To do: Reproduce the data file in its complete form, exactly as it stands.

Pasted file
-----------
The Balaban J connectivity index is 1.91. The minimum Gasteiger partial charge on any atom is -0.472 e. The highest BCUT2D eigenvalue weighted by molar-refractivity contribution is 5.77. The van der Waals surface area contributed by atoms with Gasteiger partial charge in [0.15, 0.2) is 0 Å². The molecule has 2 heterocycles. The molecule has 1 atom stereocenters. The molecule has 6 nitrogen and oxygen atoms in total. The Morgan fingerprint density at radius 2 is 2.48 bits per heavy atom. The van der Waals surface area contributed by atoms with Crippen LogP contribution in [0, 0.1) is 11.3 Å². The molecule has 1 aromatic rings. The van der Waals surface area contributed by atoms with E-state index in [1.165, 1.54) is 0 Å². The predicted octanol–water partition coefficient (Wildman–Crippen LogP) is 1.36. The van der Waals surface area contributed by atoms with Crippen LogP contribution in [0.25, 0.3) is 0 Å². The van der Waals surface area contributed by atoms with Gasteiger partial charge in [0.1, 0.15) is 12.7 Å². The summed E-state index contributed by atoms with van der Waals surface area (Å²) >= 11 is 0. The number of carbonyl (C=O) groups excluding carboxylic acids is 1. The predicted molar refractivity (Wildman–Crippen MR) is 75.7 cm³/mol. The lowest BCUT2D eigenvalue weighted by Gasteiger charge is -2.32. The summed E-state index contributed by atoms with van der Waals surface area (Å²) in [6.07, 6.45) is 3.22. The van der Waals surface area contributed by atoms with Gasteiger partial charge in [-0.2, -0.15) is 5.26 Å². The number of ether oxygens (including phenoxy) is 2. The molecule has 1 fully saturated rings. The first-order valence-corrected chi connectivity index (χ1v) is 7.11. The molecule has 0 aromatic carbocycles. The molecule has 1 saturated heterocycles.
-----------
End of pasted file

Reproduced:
The Balaban J connectivity index is 1.91. The minimum Gasteiger partial charge on any atom is -0.472 e. The highest BCUT2D eigenvalue weighted by molar-refractivity contribution is 5.77. The van der Waals surface area contributed by atoms with Gasteiger partial charge in [0.15, 0.2) is 0 Å². The molecule has 2 heterocycles. The molecule has 1 atom stereocenters. The molecule has 6 nitrogen and oxygen atoms in total. The Morgan fingerprint density at radius 2 is 2.48 bits per heavy atom. The van der Waals surface area contributed by atoms with Crippen LogP contribution in [0, 0.1) is 11.3 Å². The molecule has 1 aromatic rings. The van der Waals surface area contributed by atoms with E-state index in [1.165, 1.54) is 0 Å². The predicted octanol–water partition coefficient (Wildman–Crippen LogP) is 1.36. The van der Waals surface area contributed by atoms with Crippen LogP contribution in [0.25, 0.3) is 0 Å². The van der Waals surface area contributed by atoms with Gasteiger partial charge in [0.1, 0.15) is 12.7 Å². The summed E-state index contributed by atoms with van der Waals surface area (Å²) >= 11 is 0. The number of carbonyl (C=O) groups excluding carboxylic acids is 1. The predicted molar refractivity (Wildman–Crippen MR) is 75.7 cm³/mol. The lowest BCUT2D eigenvalue weighted by Gasteiger charge is -2.32. The summed E-state index contributed by atoms with van der Waals surface area (Å²) in [6.07, 6.45) is 3.22. The van der Waals surface area contributed by atoms with Gasteiger partial charge in [-0.2, -0.15) is 5.26 Å². The number of ether oxygens (including phenoxy) is 2. The molecule has 1 fully saturated rings. The first-order valence-corrected chi connectivity index (χ1v) is 7.11. The molecule has 0 aromatic carbocycles. The molecule has 1 saturated heterocycles.